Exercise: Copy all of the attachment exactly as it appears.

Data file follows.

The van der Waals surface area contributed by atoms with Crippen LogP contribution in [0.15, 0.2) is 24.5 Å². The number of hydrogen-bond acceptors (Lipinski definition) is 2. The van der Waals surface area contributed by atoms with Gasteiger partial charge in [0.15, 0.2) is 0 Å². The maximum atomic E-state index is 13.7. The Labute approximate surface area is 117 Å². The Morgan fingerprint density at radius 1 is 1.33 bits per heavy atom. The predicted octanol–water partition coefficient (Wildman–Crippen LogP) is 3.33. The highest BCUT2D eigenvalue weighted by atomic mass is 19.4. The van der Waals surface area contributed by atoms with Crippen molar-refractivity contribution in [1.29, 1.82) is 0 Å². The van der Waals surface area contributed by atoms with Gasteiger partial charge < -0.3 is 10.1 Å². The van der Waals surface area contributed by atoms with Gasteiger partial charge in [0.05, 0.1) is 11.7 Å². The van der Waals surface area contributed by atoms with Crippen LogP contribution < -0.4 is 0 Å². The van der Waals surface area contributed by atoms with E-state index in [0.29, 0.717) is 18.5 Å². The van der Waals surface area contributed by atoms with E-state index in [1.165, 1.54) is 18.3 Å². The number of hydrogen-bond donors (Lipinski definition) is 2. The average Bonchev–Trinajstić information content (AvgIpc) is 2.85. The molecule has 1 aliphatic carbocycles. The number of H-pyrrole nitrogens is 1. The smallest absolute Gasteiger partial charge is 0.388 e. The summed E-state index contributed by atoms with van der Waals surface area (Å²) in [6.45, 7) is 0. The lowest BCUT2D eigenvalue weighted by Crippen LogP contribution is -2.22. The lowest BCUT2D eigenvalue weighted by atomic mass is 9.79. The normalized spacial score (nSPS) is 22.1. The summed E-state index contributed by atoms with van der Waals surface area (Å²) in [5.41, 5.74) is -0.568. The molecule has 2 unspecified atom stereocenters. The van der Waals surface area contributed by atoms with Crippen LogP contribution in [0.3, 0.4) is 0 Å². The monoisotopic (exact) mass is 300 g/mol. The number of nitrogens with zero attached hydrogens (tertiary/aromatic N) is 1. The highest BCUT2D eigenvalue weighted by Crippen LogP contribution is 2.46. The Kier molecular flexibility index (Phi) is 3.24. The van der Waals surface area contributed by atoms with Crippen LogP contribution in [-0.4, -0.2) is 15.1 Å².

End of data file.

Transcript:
The van der Waals surface area contributed by atoms with Crippen LogP contribution in [0.15, 0.2) is 24.5 Å². The number of hydrogen-bond acceptors (Lipinski definition) is 2. The van der Waals surface area contributed by atoms with Gasteiger partial charge in [0.15, 0.2) is 0 Å². The maximum atomic E-state index is 13.7. The Labute approximate surface area is 117 Å². The Morgan fingerprint density at radius 1 is 1.33 bits per heavy atom. The predicted octanol–water partition coefficient (Wildman–Crippen LogP) is 3.33. The highest BCUT2D eigenvalue weighted by atomic mass is 19.4. The van der Waals surface area contributed by atoms with Crippen molar-refractivity contribution in [1.29, 1.82) is 0 Å². The van der Waals surface area contributed by atoms with Gasteiger partial charge < -0.3 is 10.1 Å². The van der Waals surface area contributed by atoms with Gasteiger partial charge in [0.05, 0.1) is 11.7 Å². The van der Waals surface area contributed by atoms with Crippen LogP contribution < -0.4 is 0 Å². The van der Waals surface area contributed by atoms with E-state index in [0.29, 0.717) is 18.5 Å². The van der Waals surface area contributed by atoms with E-state index in [1.165, 1.54) is 18.3 Å². The number of hydrogen-bond donors (Lipinski definition) is 2. The average Bonchev–Trinajstić information content (AvgIpc) is 2.85. The molecule has 1 aliphatic carbocycles. The number of H-pyrrole nitrogens is 1. The smallest absolute Gasteiger partial charge is 0.388 e. The summed E-state index contributed by atoms with van der Waals surface area (Å²) in [6.45, 7) is 0. The lowest BCUT2D eigenvalue weighted by Crippen LogP contribution is -2.22. The lowest BCUT2D eigenvalue weighted by atomic mass is 9.79. The normalized spacial score (nSPS) is 22.1. The summed E-state index contributed by atoms with van der Waals surface area (Å²) in [5.41, 5.74) is -0.568. The molecule has 2 unspecified atom stereocenters. The van der Waals surface area contributed by atoms with Crippen LogP contribution in [0.3, 0.4) is 0 Å². The monoisotopic (exact) mass is 300 g/mol. The number of nitrogens with zero attached hydrogens (tertiary/aromatic N) is 1. The highest BCUT2D eigenvalue weighted by Crippen LogP contribution is 2.46. The Kier molecular flexibility index (Phi) is 3.24. The van der Waals surface area contributed by atoms with Crippen LogP contribution in [-0.4, -0.2) is 15.1 Å².